DPP calls for mindset shift to deal with case backlog 

The Director of Public Prosecution, Jane Frances Abodo, has called for a paradigm shift in the operation Uganda’s judicial system as one way to curb the growing case backlog.

Abodo says the adoption of prosecution-led investigations and a shift from a ‘custodial sentencing mentality’ in handing down judgements would hasten the access to justice.

“Investigations need to be prosecution-guided, as is the case with many anti-corruption cases which have seen a conviction rate of over 80%. A case is won or lost at investigation.”

Records indicate that 36,729 prisoners – equivalent to 49% of the total population in Yganda’s prisons – are currently on remand. Majority of these have have not had their cases disposed of due to incomplete investigations or judgements on notice.

According to Uganda Prisons’ Spokesperson Frank Baine, the backlog is contributing to overcrowding in prisons, where four prisoners occupy the space allotted to a single prisoner.

“Our holding capacity is 20,000 prisoners but we currently have 74,000," Baine says, adding that this situation negatively impacts on access to health services and rehabilitation among others.

The DPP further called for training of judicial officers on alternative means to justice, beyond the mentality of handing out custodial sentences for every crime, which has exacerbated congestion in prisons.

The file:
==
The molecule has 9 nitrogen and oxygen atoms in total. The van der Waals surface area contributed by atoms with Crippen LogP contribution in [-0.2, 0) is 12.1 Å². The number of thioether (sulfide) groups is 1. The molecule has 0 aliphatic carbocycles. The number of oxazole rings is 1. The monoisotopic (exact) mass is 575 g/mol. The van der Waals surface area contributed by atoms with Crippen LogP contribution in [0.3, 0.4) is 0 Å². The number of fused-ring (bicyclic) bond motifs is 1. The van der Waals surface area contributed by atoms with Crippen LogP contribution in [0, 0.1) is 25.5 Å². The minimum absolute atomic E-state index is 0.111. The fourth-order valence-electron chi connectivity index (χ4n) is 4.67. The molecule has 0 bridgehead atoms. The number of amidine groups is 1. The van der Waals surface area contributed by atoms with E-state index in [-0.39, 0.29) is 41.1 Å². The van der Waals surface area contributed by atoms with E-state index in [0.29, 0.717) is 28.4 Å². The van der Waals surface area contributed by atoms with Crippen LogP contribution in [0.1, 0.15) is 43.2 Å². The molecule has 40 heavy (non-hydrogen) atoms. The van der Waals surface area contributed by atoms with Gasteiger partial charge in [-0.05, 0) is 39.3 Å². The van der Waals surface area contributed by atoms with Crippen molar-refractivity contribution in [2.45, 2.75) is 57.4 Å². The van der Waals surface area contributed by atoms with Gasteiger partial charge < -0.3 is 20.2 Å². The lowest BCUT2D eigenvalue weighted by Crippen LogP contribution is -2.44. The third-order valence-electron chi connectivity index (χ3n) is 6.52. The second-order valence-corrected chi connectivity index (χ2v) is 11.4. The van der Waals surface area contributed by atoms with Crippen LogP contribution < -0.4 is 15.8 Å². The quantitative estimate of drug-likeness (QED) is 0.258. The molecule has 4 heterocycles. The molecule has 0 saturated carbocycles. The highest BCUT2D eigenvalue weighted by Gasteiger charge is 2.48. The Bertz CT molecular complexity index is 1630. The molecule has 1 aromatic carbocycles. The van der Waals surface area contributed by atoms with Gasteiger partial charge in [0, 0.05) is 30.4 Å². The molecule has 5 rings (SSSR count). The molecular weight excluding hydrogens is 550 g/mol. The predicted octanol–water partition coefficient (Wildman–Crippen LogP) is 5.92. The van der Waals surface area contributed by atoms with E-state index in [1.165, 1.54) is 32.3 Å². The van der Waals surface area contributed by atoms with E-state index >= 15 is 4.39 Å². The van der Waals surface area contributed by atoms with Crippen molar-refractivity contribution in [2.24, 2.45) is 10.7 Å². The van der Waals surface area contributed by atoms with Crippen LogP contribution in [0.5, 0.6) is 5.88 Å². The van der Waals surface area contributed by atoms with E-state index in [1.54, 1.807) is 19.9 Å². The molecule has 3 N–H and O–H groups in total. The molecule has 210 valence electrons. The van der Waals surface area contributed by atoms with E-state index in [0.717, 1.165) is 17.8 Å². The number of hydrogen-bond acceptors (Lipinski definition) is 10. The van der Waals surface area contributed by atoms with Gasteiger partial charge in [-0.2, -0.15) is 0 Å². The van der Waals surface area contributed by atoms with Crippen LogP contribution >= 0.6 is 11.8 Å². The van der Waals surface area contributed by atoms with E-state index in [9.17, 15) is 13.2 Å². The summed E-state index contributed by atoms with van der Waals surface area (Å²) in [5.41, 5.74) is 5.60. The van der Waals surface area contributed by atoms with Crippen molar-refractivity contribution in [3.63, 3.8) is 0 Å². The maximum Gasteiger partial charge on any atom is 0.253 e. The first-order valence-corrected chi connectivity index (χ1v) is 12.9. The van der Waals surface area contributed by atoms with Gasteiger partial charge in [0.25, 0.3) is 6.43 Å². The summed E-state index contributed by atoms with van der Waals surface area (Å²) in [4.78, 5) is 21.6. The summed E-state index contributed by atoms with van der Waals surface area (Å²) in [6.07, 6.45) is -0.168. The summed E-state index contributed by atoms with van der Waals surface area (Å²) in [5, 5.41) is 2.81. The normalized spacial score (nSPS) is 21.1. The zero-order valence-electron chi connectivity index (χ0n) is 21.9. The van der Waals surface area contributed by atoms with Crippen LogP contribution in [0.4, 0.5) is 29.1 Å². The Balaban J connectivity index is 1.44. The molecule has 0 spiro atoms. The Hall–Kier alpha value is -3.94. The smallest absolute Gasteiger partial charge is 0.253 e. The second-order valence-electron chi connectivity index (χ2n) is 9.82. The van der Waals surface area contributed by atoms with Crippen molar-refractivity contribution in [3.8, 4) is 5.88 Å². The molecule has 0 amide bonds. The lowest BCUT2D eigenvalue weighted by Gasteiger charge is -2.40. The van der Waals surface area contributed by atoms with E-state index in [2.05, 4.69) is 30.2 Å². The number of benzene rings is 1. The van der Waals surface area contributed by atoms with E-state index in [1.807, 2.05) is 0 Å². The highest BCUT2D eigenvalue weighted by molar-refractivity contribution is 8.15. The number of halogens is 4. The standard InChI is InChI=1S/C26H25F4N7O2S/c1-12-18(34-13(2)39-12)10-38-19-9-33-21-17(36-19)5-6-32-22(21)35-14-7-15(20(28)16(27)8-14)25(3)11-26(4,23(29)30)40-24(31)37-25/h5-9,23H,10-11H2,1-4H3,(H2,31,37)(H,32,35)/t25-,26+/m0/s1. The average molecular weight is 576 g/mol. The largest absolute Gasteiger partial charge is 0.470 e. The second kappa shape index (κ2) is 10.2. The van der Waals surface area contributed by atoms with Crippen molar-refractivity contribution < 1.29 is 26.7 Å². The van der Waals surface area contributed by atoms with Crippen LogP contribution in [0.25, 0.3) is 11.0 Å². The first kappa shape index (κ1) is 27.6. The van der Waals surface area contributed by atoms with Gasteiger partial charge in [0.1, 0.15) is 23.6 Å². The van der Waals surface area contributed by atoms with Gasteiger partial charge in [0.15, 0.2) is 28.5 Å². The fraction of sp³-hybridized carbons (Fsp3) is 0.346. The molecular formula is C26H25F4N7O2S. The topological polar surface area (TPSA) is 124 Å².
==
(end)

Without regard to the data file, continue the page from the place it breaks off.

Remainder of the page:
Parliament’s Defence and Internal Affairs Committee Chairperson Rosemary Nyakikongoro proposes strengthening of the Police’s investigations capacity as another way to expedite handling of cases.

“There should be specific recruitments for investigations officers in police, as is the case for other ranks like cadets. This will help them sieve the best for the job, as opposed to picking out a few from the general pool,” Nyakikongoro says.

Nyakikongoro also denounced the frequent adjournment of cases in the courts of law and called for judicial officers to be required to account for the number of cases heard and disposed of in order to promote efficiency.

Whereas the constitution prescribes a maximum of 60 days on remand before trial for petty offenders and 180 days before committal to high court for capital offenders, this provision has often been abused.

Baine cites examples of inmates being cross listed but their cases not heard, while others are not attended to due to lack of judicial officers despite the system reflecting them as having been scheduled to appear before court.

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